But these partial failings could not overshadow the successful transformation of Superman into a battle-tested man, or that of Flash from shallow pick-up artist to the League’s goofy but reliable moral conscience. John Stewart’s Green Lantern was successfully humanized over the course of the series—out of all the major original characters, he became the best-rounded one. Aesthetically, JLU also stepped up considerably from JL, with Joaquim Dos Santos’s spectacular “Grudge Match” being only the most kinetically impressive episode from a season that gave JLU the sort of speed and heat rarely seen outside anime.
At the center of JLU, though, was the unprecedented Cadmus arc, which pitted the League against a Black Ops organization headed by Amanda Waller. It spanned 13 episodes, and its preparatory episodes (like “Doomsday Sanction”) screwed up feelings of anticipation and dread to a fever pitch. Perhaps the prep work was too successful, raising expectations so high they couldn’t be fulfilled. The staff tried to outwit the fans by kicking up a cloud of misdirection—including the prospect of a President Luthor, a dissension-plagued League, and a rogue Batman—so thick that the final revelations of “Panic in the Sky” couldn’t live up to the promise. Viewers were then tugged left and right with spectacle upon spectacle in “Divided We Fall,” an episode organized with the cold efficiency of a checklist, fobbing off each unresolved plot strand with fan-service. Once eager to avoid relying too much on previous DCAU shows, JLU’s staff also ended up avidly raiding past continuity, a tendency most evident in “Panic” and “Epilogue,” a valedictory season finale that retroactively willed itself into relevance by wedging itself into Batman Beyond: a devious and parasitic method of continuity generation. Once the DCAU’s appeal had been its freedom from the often ridiculously convoluted continuities and character histories of the comics, but with “Epilogue” the DCAU gave the first sign of groaning under the weight of its own mythology by giving Terry McGinnis an utterly gratuitous wrinkle to his patrimony.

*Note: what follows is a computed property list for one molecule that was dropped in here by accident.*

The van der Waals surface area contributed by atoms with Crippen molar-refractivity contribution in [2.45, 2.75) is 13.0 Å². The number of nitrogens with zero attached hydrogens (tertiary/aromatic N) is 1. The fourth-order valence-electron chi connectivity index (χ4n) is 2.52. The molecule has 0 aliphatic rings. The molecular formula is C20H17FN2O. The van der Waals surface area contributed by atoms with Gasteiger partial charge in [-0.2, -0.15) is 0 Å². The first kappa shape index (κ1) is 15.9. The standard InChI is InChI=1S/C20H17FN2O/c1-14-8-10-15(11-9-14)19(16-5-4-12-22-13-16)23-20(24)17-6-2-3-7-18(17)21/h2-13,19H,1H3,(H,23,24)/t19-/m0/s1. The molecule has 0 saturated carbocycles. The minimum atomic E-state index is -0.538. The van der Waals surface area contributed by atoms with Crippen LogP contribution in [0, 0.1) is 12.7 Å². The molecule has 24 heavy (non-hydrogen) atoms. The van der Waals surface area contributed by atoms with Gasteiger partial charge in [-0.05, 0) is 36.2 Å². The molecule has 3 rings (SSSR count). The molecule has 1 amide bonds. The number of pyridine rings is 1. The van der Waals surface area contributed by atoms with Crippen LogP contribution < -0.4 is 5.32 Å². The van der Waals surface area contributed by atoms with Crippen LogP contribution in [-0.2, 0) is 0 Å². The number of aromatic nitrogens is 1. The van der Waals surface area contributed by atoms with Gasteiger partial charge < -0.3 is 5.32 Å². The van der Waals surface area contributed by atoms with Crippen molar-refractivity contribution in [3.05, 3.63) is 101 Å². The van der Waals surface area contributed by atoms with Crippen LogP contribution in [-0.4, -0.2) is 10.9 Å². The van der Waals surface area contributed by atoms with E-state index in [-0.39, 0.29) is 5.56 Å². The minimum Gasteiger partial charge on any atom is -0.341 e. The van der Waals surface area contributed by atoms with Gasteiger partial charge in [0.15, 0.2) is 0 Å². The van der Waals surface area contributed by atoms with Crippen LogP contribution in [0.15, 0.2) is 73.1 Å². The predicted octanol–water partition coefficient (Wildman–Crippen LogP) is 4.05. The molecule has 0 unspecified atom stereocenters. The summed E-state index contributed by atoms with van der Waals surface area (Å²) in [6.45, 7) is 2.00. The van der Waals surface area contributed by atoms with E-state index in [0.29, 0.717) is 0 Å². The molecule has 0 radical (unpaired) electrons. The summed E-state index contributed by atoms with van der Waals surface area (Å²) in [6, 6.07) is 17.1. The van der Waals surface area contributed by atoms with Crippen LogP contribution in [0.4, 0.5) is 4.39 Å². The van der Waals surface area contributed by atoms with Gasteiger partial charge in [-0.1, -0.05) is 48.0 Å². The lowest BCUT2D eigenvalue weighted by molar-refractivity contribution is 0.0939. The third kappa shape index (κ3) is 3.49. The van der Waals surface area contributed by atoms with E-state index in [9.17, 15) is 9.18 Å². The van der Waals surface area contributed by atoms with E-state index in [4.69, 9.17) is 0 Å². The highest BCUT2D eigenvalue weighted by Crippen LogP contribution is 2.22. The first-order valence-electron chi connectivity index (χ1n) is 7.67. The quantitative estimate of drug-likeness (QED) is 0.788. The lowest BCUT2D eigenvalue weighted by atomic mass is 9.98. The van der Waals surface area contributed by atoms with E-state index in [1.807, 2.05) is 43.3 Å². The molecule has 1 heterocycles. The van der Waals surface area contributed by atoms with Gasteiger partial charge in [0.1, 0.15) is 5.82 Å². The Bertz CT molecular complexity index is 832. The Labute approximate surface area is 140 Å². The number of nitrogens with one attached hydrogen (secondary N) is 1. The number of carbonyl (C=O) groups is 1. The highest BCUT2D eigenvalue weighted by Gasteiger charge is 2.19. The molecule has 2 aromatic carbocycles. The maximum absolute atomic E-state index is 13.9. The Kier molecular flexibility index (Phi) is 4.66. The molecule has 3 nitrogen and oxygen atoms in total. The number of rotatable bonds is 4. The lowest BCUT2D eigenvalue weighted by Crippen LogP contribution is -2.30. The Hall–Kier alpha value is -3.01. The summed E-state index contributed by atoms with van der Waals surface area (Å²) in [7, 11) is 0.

But after that heavy, preemptive farewell, JLU rebalanced itself by reverting to a less ambitious “League vs. Legion of Doom” arc for its final season. (Technically, it was “League vs. Secret Society.”) But with only 13 episodes, that story was forced to share time with incongruous entries incapable of adding vital material: Supergirl’s half-baked personal journey, a dull trip to Skartaris, a primer on the Viking Prince, a Cadmus clean-up, and so on. “Alive,” the first part of the finale, showed that the series, once more interesting for its heroes than villains, could now dispense entirely with good guys and focus on the byplay between Luthor, Tala, and Grodd—all the more reason to lament the season’s shortness. Luthor himself became one of the show’s greatest characters, finally achieving a twisted apotheosis as Earth’s savior rather than its master.
It’s increasingly certain that with “Destroyer” we really did see the last of Justice League. The revamp of the unused script Worlds Collide into Crisis on Two Earths is the best evidence we have that the DC Animated Universe is truly finished. We may mourn that we will never again see the DCAU in all its multi-vaulted glory, for like many great cathedrals it was built over many years with many hands. But now that we know the structure is truly finished, we can step back and admire how grand it truly is.
Justice League: the Complete Series—the occasion and excuse for this review—repackages the earlier DVD sets. There’s nothing really to set this set apart from its predecessors; the original discs have been cloned with all their original problems. The only new content is the documentary “Unlimited Reserve: Exploring the Depths of DC Universe.” Ranging over the history of both JL and JLU, it barely clocks in at 17 minutes, and is hardly worth the effort of throwing in an extra disc with nothing else of value. But the set is nicely packaged, with JL and JLU split between two clamshell cases, each housing discs in double-sided flaps. The whole thing fits into a pretty tin case only two inches thick that looks mighty handsome on my shelf. If you already have the original sets, you should save your money. But if you don’t have the former and have a lot of the latter, what are you waiting for?